I will be minimising the whole thing if I said I was mortified when I read newspaper articles that our good police had intercepted a marijuana cake at the Kamuzu International Airport (KIA).
The story was that someone in Zimbabwe had sent the cake through Malawi by plane en route to our shared colonial master, Her Majesty’s land in Soho. So, this illicit cargo was intercepted and lo and behold, we called the newspaper journalists to come forth—take pictures narrate the story—and then we were in the limelight. Some people in not so friendly nations are now convinced we are an “illicit drug conduit.” They did not ask us to say it. We volunteered the information and we had that adrenaline rush, which is now gone, by the way.
Then there was this other story of the Kotakota gold that was intercepted at Lirangwe. The story is that there was a truck that originated all the way from Dwangwa and went as far as Lirangwe without being intercepted by any of our law enforcement officers at road blocks.
Just as the truck was about a kilometre from the ex-Joe Manduwa farm—you remember ex-deputy Minister of Agriculture Joe Manduwa had proposed that we legalised the sensimilla weed?—some MRA staff caught the gold. Now, your questions are the same as mine as to what business MRA staff had to do with busting a weed cargo? What duty or customs and excise was the MRA office going to collect when a truck was loaded with goods from within Nyasaland. It would have made sense, may be, if one was talking about the United Federal Republic of Thyolo and Mulanje (the deadline for the formation of this new country has passed, has it not?). But not Kotakota amangwetu? Anyway, likakwana lafote, this is what happens and the driver was busted by MRA. Next time I meet my man of the year, Malawi Law Society president John Suzi-Banda, I will ask for a copy of the MRA Act. Does it, for instance, empower MRA to catch people peddling chamba? Was the arrrest not outside the mandate of MRA? If MRA has started doing police work, should the police now start collecting VAT in a spirit of mzako akakuti konzu nawenso umuti konzu? (A good turn deserves another).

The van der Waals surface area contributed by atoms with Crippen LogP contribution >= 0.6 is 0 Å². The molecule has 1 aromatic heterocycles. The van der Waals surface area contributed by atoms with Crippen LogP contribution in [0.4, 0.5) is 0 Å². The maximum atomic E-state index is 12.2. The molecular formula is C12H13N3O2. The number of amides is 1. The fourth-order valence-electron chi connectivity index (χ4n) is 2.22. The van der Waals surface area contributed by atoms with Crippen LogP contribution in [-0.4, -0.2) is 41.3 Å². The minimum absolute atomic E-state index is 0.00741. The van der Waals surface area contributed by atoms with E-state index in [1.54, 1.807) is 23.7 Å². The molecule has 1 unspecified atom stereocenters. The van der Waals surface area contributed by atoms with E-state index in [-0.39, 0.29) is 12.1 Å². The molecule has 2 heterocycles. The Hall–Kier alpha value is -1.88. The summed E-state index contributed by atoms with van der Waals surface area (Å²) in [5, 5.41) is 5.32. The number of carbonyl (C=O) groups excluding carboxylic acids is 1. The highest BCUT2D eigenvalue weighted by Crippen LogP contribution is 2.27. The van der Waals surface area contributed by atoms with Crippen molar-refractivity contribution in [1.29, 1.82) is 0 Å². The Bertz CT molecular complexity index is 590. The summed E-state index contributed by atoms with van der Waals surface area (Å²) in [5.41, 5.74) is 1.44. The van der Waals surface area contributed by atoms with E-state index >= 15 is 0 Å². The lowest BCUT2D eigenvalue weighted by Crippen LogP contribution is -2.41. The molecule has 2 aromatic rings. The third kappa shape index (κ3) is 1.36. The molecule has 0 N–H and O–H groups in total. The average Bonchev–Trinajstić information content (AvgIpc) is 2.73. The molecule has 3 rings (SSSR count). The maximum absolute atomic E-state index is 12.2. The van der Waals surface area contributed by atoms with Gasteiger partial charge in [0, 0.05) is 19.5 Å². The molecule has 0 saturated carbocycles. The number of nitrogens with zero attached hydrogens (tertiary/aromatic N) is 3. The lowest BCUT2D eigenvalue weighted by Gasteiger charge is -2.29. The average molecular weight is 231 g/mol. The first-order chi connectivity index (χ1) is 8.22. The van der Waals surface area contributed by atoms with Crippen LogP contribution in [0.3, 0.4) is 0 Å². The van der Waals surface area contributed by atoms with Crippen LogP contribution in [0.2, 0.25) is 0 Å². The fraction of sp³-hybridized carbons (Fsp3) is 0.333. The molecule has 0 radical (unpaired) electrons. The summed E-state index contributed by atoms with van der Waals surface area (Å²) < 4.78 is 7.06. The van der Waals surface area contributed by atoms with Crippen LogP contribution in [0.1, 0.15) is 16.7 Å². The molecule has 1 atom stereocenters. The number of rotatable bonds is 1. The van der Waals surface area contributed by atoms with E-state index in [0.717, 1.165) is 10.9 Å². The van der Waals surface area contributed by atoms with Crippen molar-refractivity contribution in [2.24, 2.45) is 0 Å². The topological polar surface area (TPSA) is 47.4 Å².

Let me move to my main point of the article. Next time there is a chamba cake passing by KIA, just get the phone and inform Scotland Yard in London. Leave the cargo to proceed. They will catch the recipient of the cargo in London. We may have intercepted the cake, but we have no one to claim ownership. Next time there is a truck loaded with sensimilla at Lirangwe, leave it up to Blantyre. Follow it at a distance and see into whose fence the herb is going. We call that a ‘sting’ operation. By the way, several years from now when we have legalised chamba, we will be laughing at ourselves, after all, many things are allowable in modern democracies. n